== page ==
• Perdita's gillyflowers
  • "The art itself is Nature"
  • Egalitarian eugenics
  • Grafting as metaphor
  • Literary criticism and the science of genetics
  • "Her Royal Image Stampt on Thee"
  • Garrick's Florizel and Perdita
  • The language of human nature
  • "This pretty abstract of Hermione"
  • Biparental heredity
  • Why girls look like their mothers
  • Burney's Evelina
  • Inchbald's A Simple Story
  • Darwin's novel-reading
  • "To the memory of the fractured leg of my dear mother"
  • Chapter 2
  • Bent
  • 39
  • The concept of heredity
  • The blank slate
  • "God has stampt certain Characters upon Mens Minds"
  • The two cultures
  • The Blank Slate
  • Locke's Essay Concerning Human Understanding
  • The mind as white paper
  • Original tempers and native propensities
  • "Adam's Children"
  • Sinners by Descent
  • Augustine's generatione non imitatione
  • Airs, waters, places
  • The Pelagian heresy
  • Genetic perfectibility
  • Timothy Nourse's "Original Curse"
  • "A Meer Errant Cat"
  • "AEsopes Damosell"
  • Blood and kind
  • "Gentlemen born"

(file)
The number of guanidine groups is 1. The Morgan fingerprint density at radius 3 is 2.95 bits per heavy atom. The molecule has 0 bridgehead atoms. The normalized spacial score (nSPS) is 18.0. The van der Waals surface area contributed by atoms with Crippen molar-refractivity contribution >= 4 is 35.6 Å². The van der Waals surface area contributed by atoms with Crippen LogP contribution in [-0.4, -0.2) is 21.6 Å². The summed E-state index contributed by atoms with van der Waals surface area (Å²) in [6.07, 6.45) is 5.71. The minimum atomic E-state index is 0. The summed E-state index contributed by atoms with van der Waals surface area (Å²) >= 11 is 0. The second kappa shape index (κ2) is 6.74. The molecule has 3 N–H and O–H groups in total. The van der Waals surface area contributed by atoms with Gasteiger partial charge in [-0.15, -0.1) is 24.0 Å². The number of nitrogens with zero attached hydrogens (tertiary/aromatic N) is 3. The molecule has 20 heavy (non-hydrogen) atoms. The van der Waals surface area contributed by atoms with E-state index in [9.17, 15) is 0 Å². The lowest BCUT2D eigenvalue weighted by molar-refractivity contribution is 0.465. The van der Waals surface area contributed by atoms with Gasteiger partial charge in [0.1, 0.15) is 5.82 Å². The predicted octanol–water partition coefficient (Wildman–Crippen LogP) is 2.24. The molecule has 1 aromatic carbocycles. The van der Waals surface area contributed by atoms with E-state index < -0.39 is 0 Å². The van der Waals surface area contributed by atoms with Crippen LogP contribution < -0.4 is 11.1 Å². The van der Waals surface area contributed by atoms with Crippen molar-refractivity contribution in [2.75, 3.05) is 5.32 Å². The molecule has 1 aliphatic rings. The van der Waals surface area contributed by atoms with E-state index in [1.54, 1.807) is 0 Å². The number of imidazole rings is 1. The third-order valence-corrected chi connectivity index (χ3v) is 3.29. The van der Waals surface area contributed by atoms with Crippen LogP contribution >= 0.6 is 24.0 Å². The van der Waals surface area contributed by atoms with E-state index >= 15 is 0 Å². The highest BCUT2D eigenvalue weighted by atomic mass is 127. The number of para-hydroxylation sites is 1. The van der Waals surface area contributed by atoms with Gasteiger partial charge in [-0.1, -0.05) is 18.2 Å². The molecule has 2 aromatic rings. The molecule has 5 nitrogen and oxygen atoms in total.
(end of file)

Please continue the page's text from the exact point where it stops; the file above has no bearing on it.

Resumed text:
• Chapter 3
  • Cultures of Improvement
  • 58
  • The "Design of Lengthening and Whitening His Posterity"
  • Habit as second nature
  • Fantasies of improvement, fears of degeneration
  • Deucalion's Kin
  • The Georgics
  • Dryden's translation
  • Jethro Tull and The New Horse-Houghing Husbandry
  • Prose georgics and savage nature
  • "A Living Magazine"
  • Defoe's Robinson Crusoe
  • "An education according to nature"
  • Perfectibility and Englightenment
  • The work of Providence
  • Perfect Wildness
  • The Wild Boy of Hamelin
  • Defoe's Mere Nature Delineated
  • "A lump of soft Wax"
  • The Wolf Girls of Midnapore
  • Original sin
  • Forbidden experiments
  • "A Perfect Yahoo"
  • Species thinking
  • Looking-glass determinism
  • Swift's Gulliver's Travels
  • Locke's parrot
  • "Teachableness, Civility and Cleanliness"
  • "The Females had a natural Propensity to me as one of their own Species"
  • Prolific mixtures
  • The Perfectibility Problem
  • Gulliver redux
  • Putting an end to the species
  • Plato's Republic
  • More's naked women
Control code
ocn861793244
Dimensions
unknown
Extent
1 online resource (xviii, 292 pages)
File format
unknown
Form of item
online
Isbn
9780231511117
Level of compression
unknown
Media category
computer
Media MARC source
rdamedia
Media type code
  • c
Note
JSTOR
Other control number
10.7312/davi13878
Other physical details
illustrations
http://library.link/vocab/ext/overdrive/overdriveId
22573/ctt2733wd
Quality assurance targets
not applicable
Reformatting quality
unknown
Sound
unknown sound
Specific material designation
remote
System control number
(OCoLC)861793244
Label
Breeding : a partial history of the eighteenth century, Jenny Davidson
Publication
Copyright
Antecedent source
unknown
Bibliography note